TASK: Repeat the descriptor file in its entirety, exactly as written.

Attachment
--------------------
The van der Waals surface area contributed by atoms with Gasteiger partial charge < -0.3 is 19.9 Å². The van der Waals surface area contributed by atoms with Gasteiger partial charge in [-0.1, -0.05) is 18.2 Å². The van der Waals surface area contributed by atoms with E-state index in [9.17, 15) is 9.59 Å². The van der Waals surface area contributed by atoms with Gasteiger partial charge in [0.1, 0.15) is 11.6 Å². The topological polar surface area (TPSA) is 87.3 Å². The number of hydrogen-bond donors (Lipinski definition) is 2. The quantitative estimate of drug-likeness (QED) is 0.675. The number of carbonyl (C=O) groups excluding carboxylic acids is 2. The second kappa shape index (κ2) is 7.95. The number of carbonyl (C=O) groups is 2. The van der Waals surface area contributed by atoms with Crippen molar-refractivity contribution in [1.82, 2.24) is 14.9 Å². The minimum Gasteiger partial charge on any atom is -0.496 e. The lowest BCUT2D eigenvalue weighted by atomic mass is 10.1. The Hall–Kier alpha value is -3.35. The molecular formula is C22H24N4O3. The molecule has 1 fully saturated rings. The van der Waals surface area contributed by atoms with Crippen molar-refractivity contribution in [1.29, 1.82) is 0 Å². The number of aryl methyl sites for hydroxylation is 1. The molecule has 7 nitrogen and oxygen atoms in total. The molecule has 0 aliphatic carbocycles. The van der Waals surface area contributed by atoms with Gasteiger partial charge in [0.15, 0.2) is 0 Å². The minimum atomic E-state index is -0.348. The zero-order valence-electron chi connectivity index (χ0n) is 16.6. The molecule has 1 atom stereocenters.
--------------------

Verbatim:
The van der Waals surface area contributed by atoms with Gasteiger partial charge < -0.3 is 19.9 Å². The van der Waals surface area contributed by atoms with Gasteiger partial charge in [-0.1, -0.05) is 18.2 Å². The van der Waals surface area contributed by atoms with E-state index in [9.17, 15) is 9.59 Å². The van der Waals surface area contributed by atoms with Gasteiger partial charge in [0.1, 0.15) is 11.6 Å². The topological polar surface area (TPSA) is 87.3 Å². The number of hydrogen-bond donors (Lipinski definition) is 2. The quantitative estimate of drug-likeness (QED) is 0.675. The number of carbonyl (C=O) groups excluding carboxylic acids is 2. The second kappa shape index (κ2) is 7.95. The number of carbonyl (C=O) groups is 2. The van der Waals surface area contributed by atoms with Crippen molar-refractivity contribution in [1.82, 2.24) is 14.9 Å². The minimum Gasteiger partial charge on any atom is -0.496 e. The lowest BCUT2D eigenvalue weighted by atomic mass is 10.1. The Hall–Kier alpha value is -3.35. The molecular formula is C22H24N4O3. The molecule has 1 fully saturated rings. The van der Waals surface area contributed by atoms with Crippen molar-refractivity contribution in [1.29, 1.82) is 0 Å². The number of aryl methyl sites for hydroxylation is 1. The molecule has 7 nitrogen and oxygen atoms in total. The molecule has 0 aliphatic carbocycles. The van der Waals surface area contributed by atoms with Gasteiger partial charge in [0.15, 0.2) is 0 Å². The minimum atomic E-state index is -0.348. The zero-order valence-electron chi connectivity index (χ0n) is 16.6. The molecule has 1 atom stereocenters.